Latest Massachusetts sports betting attempt clears first hurdle

Proposed legislation that would bring legal sports wagering to the state of Massachusetts has been sent to the committee on House Ways and Means after being introduced on Monday.

Lawmakers in the state will now consider sports betting bills from both the House and Senate.

MA House sports betting bill makes progress

The Massachusetts legislature will now consider sports betting bills from both the House and eventually the Senate.

The House bills were attached to bill H 3974 which is a revamped version of Representative Dan Cahill’s previous sports betting bill H 506. Meanwhile, the Senate bills will accompany Senator Eric Lesser’s bill S 269.

On Monday, H 3974 underwent several changes before being reported favorably by the committee on Economic Development and Emerging Technologies and then being referred to the committee on House Ways and Means.

The House is set to discuss the bill on Thursday and it should not be long until the Senate discusses their sports betting proposal.

Massachusetts’ legislative session will last for the rest of the year, which means that sports betting could be legalised by the end of the year.

What is covered in H 3974?

According to the bill text, H 3974 includes provisions for three different licence categories.

A category 1 licence would be issued to slot operators and allow licence holders to operate up to three individually branded mobile sports betting apps that have been approved by the state regulator.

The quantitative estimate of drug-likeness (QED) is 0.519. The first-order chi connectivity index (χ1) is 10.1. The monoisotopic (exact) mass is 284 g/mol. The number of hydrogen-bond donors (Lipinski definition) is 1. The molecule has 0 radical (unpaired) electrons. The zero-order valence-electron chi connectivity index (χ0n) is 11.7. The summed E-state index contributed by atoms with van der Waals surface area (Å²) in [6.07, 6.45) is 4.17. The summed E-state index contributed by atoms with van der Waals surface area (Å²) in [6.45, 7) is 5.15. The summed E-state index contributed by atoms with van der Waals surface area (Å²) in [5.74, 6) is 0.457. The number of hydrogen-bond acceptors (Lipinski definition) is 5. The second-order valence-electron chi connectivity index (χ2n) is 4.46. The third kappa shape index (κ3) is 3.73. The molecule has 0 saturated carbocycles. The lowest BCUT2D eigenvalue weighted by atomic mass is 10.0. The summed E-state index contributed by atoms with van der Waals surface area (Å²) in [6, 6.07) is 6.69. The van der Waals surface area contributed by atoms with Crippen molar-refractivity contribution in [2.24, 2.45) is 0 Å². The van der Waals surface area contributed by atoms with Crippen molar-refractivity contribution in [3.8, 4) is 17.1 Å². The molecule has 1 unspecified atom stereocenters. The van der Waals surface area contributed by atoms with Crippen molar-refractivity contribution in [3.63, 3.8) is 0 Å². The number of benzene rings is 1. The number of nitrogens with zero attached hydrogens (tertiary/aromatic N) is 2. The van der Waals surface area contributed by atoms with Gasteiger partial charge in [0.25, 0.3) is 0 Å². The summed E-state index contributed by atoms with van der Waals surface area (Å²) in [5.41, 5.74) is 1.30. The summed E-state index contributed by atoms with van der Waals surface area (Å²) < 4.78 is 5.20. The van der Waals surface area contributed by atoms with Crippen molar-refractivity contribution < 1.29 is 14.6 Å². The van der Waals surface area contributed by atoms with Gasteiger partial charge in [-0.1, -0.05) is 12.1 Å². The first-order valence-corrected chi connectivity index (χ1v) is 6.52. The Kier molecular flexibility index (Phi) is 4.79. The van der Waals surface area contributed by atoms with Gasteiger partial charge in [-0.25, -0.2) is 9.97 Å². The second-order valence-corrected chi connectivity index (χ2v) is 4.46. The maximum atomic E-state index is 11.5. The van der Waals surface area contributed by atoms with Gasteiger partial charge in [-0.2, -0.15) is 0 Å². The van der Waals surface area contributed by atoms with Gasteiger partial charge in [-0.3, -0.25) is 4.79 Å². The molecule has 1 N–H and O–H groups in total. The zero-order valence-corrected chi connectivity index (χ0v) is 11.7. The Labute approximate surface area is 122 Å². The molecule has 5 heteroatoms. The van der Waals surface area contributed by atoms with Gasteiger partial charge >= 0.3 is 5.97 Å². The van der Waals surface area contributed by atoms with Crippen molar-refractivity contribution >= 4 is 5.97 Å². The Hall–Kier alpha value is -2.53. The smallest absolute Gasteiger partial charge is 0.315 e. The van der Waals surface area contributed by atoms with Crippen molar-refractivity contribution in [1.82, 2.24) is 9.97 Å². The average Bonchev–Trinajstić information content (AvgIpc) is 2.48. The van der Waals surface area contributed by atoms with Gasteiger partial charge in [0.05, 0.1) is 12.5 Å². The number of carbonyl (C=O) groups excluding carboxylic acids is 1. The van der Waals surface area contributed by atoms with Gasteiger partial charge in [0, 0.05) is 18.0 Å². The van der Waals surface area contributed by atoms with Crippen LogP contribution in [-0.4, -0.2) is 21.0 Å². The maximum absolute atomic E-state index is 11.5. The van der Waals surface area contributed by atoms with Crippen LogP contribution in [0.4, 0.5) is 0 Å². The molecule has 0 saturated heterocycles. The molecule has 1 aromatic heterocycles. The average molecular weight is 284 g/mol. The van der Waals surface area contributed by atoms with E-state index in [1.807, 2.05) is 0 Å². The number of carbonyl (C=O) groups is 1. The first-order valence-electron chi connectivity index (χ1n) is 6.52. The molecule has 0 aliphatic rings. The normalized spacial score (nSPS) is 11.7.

Mobile sports betting apps must receive a category 3 licence before they can operate in the state.

Meanwhile, a category 2 licence would be awarded to racing operators and would permit holders to operate just one individually branded mobile betting app.

Licence holders would be taxed 12.5%, while mobile and online sportsbook operators would be required to pay an additional 15% “privilege tax”. Tax payments would be due on or before the 15th calendar day every month.

The new tax rates differ significantly from the initial 15% tax rate proposed for online and land-based betting in Cahill’s previous bill H 506.

According to the bill, successful applicants will be required to pay a $5m licence fee for a five-year licensing period, with a $5m renewal fee. However, if an operator receives a full licence after being awarded a temporary licence, the fee will be reduced to $4m.

The proposed measure would not ban betting on in-state college teams, however, the bill only allows for pre-game collegiate bets.

Furthermore, 1% of all revenue from events in Massachusetts would be put towards the facilities where those games were played based on the revenue from their hosted events. These funds can only be used on betting security and integrity.

Cahill’s bill also calls for the use of official league data to settle in-play bets on US-based sporting events.

What about the Senate bill?

Lesser’s Senate sports betting bill contains several differences from the House proposal.

Under S 269, a tax rate of 20% would be applied to land-based sports betting while mobile operators would have to pay 25%.

On the issue of league data, the Senate bill would require data suppliers to pay at least $6m upfront for a licence and application which would run five years. After this period, they would need to pay $2m to renew the licence.

Lesser’s proposal would also ban all betting on collegiate sporting events.